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A pointer variable is a special variable,It differs from other types of variables I have learned before:it is used to point to another variable.To represent the connection between a pointer variable and the variable it points to,In C++, use the "*" symbol to indicate pointing,For example, i_pointer is a pointer variable,And * i_pointer represents the variable pointed to by i_pointer.

The following two statements have the same effect:

 i=3;
  * i_pointer=3;

Defining pointer variables

C++ stipulates that all variables must be defined before use,That is, specify its type.Storage space is allocated by variable type at compile time.It must be defined as a pointer type for pointer variables.First look at a specific example:

 int i, j;//Define integer variables i, j
  int * pointer_1, * pointer_2;//Define pointer variables * pointer_1, * pointer_2

The int at the beginning of line 2 means that the defined pointer variable is a pointer variable pointing to integer data.That is,Pointer variables pointer_1 and pointer_2 can only be used to point to integer data (such as i and j), but not to floating-point variables a and b. This int is the base type of the pointer variable.The base type of a pointer variable is used to specify the type of variable that the pointer variable can point to.

The general form of defining a pointer variable is:

Base type * pointer variable name;

The following are legal definitions:

 float * pointer_3;//pointer_3 is a pointer variable to single-precision data
  char * pointer_4;//pointer_4 is a pointer variable to character data

Please note:pointer variable names are pointer_3 and pointer_4, not * pointer_3 and * pointer_4, that is, "*" is not part of the pointer variable name.When defining a variable, add an "*" before the variable name to indicate that the variable is a pointer variable.

So how do you make a pointer variable point to another variable?You only need to assign the address of the pointed variable to a pointer variable.E.g:

 pointer_1 =&i;//Store the address of the variable i in the pointer variable pointer_1
  pointer_2 =&j;//Store the address of the variable j in the pointer variable pointer_2

In this way, pointer_1 points to the variable i, and pointer_2 points to the variable j. See picture.

The general C++ compilation system allocates 4 bytes of storage units for each pointer variable.The address used to store the variable.

Pay attention to the definition of pointer variables:you cannot assign an initial value to a pointer variable with an integer,The base type must be specified when defining a pointer variable.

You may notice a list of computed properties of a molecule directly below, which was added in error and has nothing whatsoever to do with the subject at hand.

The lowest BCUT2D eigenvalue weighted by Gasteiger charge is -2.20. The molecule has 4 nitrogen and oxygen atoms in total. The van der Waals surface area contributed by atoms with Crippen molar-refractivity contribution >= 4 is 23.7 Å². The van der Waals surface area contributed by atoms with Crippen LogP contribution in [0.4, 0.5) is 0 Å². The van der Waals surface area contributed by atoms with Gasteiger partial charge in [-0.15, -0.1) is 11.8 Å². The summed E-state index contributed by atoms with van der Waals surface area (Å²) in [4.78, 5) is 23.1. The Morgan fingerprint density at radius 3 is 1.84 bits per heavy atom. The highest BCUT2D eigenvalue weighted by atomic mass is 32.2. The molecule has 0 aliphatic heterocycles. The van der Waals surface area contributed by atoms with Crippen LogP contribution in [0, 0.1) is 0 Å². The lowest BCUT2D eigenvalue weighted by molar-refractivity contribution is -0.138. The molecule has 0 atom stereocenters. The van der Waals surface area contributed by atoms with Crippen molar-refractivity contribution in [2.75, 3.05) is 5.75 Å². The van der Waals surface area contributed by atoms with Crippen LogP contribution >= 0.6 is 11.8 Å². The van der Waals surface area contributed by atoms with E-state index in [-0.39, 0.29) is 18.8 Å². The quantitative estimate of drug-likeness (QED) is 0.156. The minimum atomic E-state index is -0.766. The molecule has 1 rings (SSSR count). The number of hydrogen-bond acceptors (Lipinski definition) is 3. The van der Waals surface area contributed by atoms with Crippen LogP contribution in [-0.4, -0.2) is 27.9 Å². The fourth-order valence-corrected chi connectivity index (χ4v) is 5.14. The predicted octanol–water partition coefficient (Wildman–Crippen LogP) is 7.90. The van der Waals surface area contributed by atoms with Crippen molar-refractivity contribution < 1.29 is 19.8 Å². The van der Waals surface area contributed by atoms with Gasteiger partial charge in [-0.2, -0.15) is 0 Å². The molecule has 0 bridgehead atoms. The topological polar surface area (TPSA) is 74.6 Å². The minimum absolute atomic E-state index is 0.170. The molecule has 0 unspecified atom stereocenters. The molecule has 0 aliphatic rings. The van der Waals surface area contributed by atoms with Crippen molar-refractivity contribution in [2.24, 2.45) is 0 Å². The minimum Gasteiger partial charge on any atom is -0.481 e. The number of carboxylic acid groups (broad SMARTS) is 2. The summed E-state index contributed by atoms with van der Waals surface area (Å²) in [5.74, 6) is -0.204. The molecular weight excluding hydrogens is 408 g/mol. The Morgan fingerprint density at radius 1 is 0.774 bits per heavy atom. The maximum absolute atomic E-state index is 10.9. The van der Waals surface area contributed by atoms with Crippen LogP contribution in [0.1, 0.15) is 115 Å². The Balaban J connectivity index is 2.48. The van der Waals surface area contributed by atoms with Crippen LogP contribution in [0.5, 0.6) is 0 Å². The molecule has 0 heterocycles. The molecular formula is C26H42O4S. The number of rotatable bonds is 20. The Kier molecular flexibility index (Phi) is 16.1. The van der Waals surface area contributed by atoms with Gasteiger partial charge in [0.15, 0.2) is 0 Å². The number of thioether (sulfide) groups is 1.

Reference pointer variable

There are two operators related to pointer variables:

&Take address operator.

* Pointer operator (or indirect access operator).

For example:&a is the address of variable a, and * p is the storage unit pointed to by pointer variable p.

[Example] Access integer variables through pointer variables.

#include<iostream>
using namespace std;
int main ()
{
  int a, b;//Define integer variables a, b
  int * pointer_1, * pointer_2;//Define pointer variables * pointer_1, * pointer_2
  a=100;b=10;//Assign a, b
  pointer_1 =&a;//Assign the address of variable a to pointer_1
  pointer_2 =&b;//Assign the address of variable a to pointer_2
  cout<a<""<b<endl;//output values ​​of a and b
  cout<<* pointer_1<<<<<<* pointer_2<<endl;//output values ​​of * pointer_1 and * pointer_2
  return 0;
}

The result is:

100 10 (values ​​of a and b)
100 10 (values ​​of * pointer_1 and * pointer_2)

Please analyze against the chart.

The "&" and "*" operators are explained below:

1) If the "pointer_1 =&a;" statement has been executed, what does&* pointer_1 mean?"&" And "*" have the same precedence,But combined from right to left,Therefore, the * pointer_1 operation is performed first, which is the variable a, and then the&operation is performed. Therefore,&* pointer_1 is the same as&a, which is the address of the variable a.

If there is pointer_2 =&* pointer_1;its role is to assign&a (the address of a) to pointer_2. If pointer_2 originally points to b, after reassignment, it no longer points to b, but also points to a.

2) What does *&a mean?First perform the operation of&a, get the address of a, and then perform the * operation, that is, the variable pointed to by&a,*&A and * pointer_1 have the same effect (assuming "pointer_1 =&a;" has been executed), they are equivalent to the variable a. That is, *&a is equivalent to a, as shown in the figure.

[Example] Enter two integers a and b,Output a and b in descending order (handled by pointer variables).

The idea to solve this problem is:set two pointer variables p1 and p2 so that they point to a and b, respectively. Point p1 to the larger of a and b,p2 points to the smaller one,Sequential output * p1, * p2 realizes outputting a and b in the order of big first and then small. Write the program according to this idea:

#include<iostream>
using namespace std;
int main ()
{
  int * p1, * p2, * p, a, b;
  cin>>a>>b;//Enter two integers
  p1 =&a;//make p1 point to a
  p2 =&b;//make p2 point to b
  if (a<b) //If a<b, swap the values ​​of p1 and p2
  {
   p=p1;p1=p2;p2=p;//Exchange the pointer of p1 with the pointer of p2
  }
  cout<"a =<<a<<"b="<<b<endl;
  cout<<"max ="<<* p1<"min ="<<* p2<endl;
  return 0;
}

The operation is as follows:

4578↙
a=45 b=78
max=78 min=45

Enter a value of 45 and a value of 78. Since a<b, swap the value of p1 and p2,That is, the pointer of p1 is exchanged with the pointer of p2.

Note that the algorithm for this problem is not to exchange the values ​​of integer variables,Instead, the values ​​of the two pointer variables are swapped.

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